A lifelong connection between softball, community, and my sexuality originated in junior high and high school, but the experience that provided the strongest sense of community I have ever experienced on a softball diamond happened a few years after high school when I moved from Antioch, California to Sacramento. In 1982, a group of lesbians who had long since graduated from high school and college but still had a tremendous love for fast pitch softball organized a league. Industrious and determined, they organized through the city parks and recreation department a Sunday softball league, complete with a single umpire and reserved field. Only four teams made up the Sunday fast-pitch women's softball league, but make no mistake about it: this wasn't just any league -- it was a lesbian softball league. There was no guessing about who was or who wasn't a dyke in this league; lesbians played every position on every team. Former high school and college fast pitch softball players not yet ready to join a recreational, slow pitch team eagerly found a home on one of the four teams which also welcomed newcomers to the game of fast-pitch softball.
Two games were scheduled each Sunday; one at 10 am, one at noon. Regardless of whether your team played the first or second game -- and even if you didn't even play the game of softball -- dozens of lesbians gathered for both games. It was simply the place to be. The sense of community was that strong. You came out to visit with your own teammates, players of other teams, girlfriends of everyone, and the fans (including family members) who seemed encaptured by the sense of community as much as the players were.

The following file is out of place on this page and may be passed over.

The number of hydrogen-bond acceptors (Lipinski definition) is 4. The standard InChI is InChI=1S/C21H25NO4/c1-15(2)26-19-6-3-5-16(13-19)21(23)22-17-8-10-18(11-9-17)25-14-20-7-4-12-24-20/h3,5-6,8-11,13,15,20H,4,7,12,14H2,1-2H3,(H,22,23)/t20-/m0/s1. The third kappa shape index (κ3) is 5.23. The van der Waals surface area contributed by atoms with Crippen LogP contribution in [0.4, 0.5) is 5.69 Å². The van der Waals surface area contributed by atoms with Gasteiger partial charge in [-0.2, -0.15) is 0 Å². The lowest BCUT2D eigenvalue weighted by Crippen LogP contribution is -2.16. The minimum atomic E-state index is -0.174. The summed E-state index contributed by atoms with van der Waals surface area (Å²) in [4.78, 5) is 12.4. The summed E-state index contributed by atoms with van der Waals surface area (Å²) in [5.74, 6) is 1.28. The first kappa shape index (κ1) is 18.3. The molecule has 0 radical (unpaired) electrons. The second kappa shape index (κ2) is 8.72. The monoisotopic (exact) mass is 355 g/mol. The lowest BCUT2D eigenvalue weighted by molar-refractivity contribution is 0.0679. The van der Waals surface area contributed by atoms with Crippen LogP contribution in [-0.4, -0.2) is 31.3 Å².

At Curtis Park, we could be ourselves like in no other place. We got to play the game we loved the most, and our efforts were celebrated by fans of our community as much as fans of our sport. It simply never crossed our minds to not hug our girlfriends, current and former, or hold hands or snuggle close together on a blanket in foul territory in this park we inhabited. Homophobia, which seemed to peak during this Reagan era, had no place in this city park, and we grew strong as a group and as individuals. The softball diamond provided us the environment to build and foster the community and family that some experienced nowhere else. Though Monday through Saturday many of us hid our otherness from our co-workers and so-called friends, dressed in our mainstream attire and comformist attitudes, in this lesbian softball league we proudly wore our stylish baseball pants and custom-made, tattered tees.
In this sacred park ("our park," as we came to call it), we felt free to be ourselves and protected this "comfort zone" with zeal. Because of this, we guardedly welcomed outsiders to pay us a visit. Heck, it was a risk for many to invite someone into our culture. After all, this was our place, our day, our few hours in the week when we knew we could be ourselves in an all-too-often homophobic world. We knew we had a haven here, and some were reluctant, even scared, to let outsiders in. But for many of us, we knew the additional support from straight friends and family members further enriched these moments when they came into our world -- not us into theirs -- and they, too, became a part of the magic.